Child and Family Investigator and Child Legal Representative

I look at the big picture to see the ripple effects of the decisions made today on the life you will live in the future.

Kristen McLaughlin Tarrin

A CFI is a court appointed investigator that works with everyone involved in the case including the children. A CLR is a court appointed advocate for the best interest of the child or children.

As a CFI and CLR, my focus is the best interest of the children and my job is to prepare a report (CFI only) for the court concerning parental responsibility such as parenting time and decision making rolls. I also testify in court when needed.

Do You Need a CFI or CLR for Your Family Law Case?

Not all cases need a CFI or CLR. Some may need both. You need a CFI or CLR if there is a lot of conflict between the parents or there is suspected mistreatment of the children. CFIs and CLRs are trained to identify neglect, abuse, and other forms of mistreatment.

Kristen Tarrin’s CV: Click Here

Our Practice Areas

Eagle County, Summit County, Lake County, Clear Creek County, Mesa County, Garfield County, La Plata County, Archuleta County, Denver County, Arapahoe County, Broomfield County, Boulder County, Gilpin County, Jefferson County, Douglas County, and more in Colorado.


Court appointed child and family investigator.


Child Legal Representative, representing the Best Interest of the Child.

Kristen is on the CFI list for appointments in these Colorado Judicial Districts:

How Do I Get a CFI for my Family Law Case?

You (or your attorney) can file a motion with the court to have a CFI appointed. You must send the opposing party (or their attorney) a copy of the motion.

The CFI has to be court appointed and the judge can disagree that one is needed in your case.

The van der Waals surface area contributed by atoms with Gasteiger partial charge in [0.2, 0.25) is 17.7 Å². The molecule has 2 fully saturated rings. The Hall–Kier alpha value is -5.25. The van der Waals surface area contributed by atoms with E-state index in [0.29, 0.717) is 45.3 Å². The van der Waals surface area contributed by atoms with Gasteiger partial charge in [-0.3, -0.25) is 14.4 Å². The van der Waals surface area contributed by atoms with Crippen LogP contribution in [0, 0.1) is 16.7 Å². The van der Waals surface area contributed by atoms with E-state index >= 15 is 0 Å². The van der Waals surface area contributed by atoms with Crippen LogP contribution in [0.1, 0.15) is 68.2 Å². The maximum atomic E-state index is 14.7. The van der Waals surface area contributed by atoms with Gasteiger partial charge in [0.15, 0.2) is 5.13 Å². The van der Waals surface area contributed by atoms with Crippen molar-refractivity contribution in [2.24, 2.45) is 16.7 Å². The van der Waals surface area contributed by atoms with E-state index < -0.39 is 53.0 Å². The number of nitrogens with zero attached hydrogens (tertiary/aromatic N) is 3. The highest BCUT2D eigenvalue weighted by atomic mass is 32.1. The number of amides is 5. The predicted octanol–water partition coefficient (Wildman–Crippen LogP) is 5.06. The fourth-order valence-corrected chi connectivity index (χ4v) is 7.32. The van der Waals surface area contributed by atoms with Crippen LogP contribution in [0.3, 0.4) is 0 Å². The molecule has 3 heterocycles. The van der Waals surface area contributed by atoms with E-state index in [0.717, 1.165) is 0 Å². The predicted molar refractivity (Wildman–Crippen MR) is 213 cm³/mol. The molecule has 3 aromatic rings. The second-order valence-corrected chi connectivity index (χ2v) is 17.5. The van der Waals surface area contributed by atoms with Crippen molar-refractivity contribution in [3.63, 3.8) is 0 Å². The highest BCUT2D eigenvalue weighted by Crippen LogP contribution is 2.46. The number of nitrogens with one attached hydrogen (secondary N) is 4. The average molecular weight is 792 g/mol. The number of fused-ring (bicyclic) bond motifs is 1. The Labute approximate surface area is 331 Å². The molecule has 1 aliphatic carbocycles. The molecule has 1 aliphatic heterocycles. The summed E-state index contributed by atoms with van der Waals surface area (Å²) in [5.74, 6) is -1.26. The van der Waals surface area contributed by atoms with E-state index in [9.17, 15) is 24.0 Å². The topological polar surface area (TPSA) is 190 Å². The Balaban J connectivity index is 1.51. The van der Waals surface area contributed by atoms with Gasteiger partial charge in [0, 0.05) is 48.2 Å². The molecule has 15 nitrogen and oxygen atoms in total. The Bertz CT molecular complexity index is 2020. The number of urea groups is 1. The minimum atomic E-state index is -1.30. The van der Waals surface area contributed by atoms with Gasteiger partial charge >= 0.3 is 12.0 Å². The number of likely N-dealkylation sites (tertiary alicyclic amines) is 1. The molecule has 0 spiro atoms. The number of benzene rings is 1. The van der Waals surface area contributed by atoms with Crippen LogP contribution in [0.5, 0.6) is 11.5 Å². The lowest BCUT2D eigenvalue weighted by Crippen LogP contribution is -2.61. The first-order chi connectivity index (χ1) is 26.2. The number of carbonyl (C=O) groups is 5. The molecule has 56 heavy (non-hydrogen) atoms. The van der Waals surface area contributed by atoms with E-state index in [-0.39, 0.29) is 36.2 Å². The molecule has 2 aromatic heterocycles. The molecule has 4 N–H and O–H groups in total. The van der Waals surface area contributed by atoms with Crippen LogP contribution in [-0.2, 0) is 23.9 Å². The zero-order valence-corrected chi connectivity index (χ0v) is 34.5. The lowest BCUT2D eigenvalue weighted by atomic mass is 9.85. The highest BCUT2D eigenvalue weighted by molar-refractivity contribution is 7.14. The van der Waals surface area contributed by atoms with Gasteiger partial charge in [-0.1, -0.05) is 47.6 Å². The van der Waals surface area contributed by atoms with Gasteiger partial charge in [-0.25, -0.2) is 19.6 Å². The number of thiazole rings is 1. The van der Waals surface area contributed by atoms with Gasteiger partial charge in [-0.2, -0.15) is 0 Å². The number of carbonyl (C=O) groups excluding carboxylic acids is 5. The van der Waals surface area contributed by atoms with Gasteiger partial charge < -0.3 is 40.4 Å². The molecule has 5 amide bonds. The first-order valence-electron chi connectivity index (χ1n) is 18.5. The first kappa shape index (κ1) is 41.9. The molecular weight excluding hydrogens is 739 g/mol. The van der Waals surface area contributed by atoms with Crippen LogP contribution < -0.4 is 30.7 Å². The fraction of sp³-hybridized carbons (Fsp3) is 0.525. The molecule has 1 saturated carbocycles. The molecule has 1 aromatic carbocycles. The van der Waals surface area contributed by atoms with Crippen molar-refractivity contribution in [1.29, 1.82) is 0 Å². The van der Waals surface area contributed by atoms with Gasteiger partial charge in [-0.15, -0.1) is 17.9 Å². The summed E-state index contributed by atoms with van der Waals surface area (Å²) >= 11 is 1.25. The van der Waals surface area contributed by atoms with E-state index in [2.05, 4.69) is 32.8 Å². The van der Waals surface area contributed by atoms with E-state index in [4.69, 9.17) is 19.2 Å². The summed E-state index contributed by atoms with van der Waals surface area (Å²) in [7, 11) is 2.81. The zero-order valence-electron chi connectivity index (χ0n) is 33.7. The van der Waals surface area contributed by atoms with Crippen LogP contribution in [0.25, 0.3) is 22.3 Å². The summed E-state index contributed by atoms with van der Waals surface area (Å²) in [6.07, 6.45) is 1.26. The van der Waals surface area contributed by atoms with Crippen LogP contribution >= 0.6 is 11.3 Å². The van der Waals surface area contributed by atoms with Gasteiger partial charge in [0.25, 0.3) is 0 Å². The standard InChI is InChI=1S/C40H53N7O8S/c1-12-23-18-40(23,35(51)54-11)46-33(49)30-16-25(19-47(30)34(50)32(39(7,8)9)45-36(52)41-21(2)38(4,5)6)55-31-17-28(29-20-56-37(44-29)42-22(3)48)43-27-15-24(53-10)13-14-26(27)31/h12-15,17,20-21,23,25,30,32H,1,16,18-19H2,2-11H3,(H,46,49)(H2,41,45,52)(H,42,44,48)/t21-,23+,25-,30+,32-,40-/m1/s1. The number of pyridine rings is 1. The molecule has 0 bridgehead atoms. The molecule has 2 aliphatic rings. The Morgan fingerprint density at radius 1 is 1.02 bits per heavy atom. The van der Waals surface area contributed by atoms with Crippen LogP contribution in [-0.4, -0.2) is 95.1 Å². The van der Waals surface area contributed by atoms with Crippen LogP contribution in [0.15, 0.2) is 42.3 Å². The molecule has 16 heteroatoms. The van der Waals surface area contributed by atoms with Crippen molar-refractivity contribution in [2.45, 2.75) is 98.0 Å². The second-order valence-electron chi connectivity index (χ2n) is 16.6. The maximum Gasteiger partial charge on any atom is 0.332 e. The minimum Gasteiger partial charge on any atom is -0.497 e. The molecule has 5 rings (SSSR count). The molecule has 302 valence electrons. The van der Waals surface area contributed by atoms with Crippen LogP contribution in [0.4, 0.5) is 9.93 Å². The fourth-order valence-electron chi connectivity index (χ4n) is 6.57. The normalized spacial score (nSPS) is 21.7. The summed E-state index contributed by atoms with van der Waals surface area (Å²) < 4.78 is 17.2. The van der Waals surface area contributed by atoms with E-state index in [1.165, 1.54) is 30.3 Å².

You can request a specific CFI. You should contact the CFI first to make sure they are available and to ask any question you have before making the request for he specific CFI.

How is a Child and Family Investigation Conducted?

How the investigation is conducted depends on the scope of the court order appointing the CFI, but it usually follows these steps:

  • Meet with each parent separately (or possibly together if there are no protection orders) to discover their concerns and desired outcome.
  • Visit each home to consider the living situation and observe the children in each home environment.
  • Interview the children privately if they are old enough.
  • Interview people who know the parents in their capacity as a parent and people that know the child separately from the parent. This could include relatives, neighbors, friends, coaches, teachers, therapist, or school counselors.
Kids Jumping on furniture
  • Prepare report of information gathered that takes into consideration the wishes or each parent and the children but also how the law applies in the case. The report is only recommendations. The court has the final decision as to how the recommendation are followed.

A CFI is not there as a therapist or to make determinations about a parents mental health. They can suggest that a parent consider a mental health evaluation or recommend that the court order further investigation with a licensed mental health professional.

It is Kristen’s sincere hope that her CFI Report will assist parents in settling their parenting disputes. Kristen’s philosophy of being a CFI is to assist the parties in doing what is best for the child or children and not to foster the flames of litigation.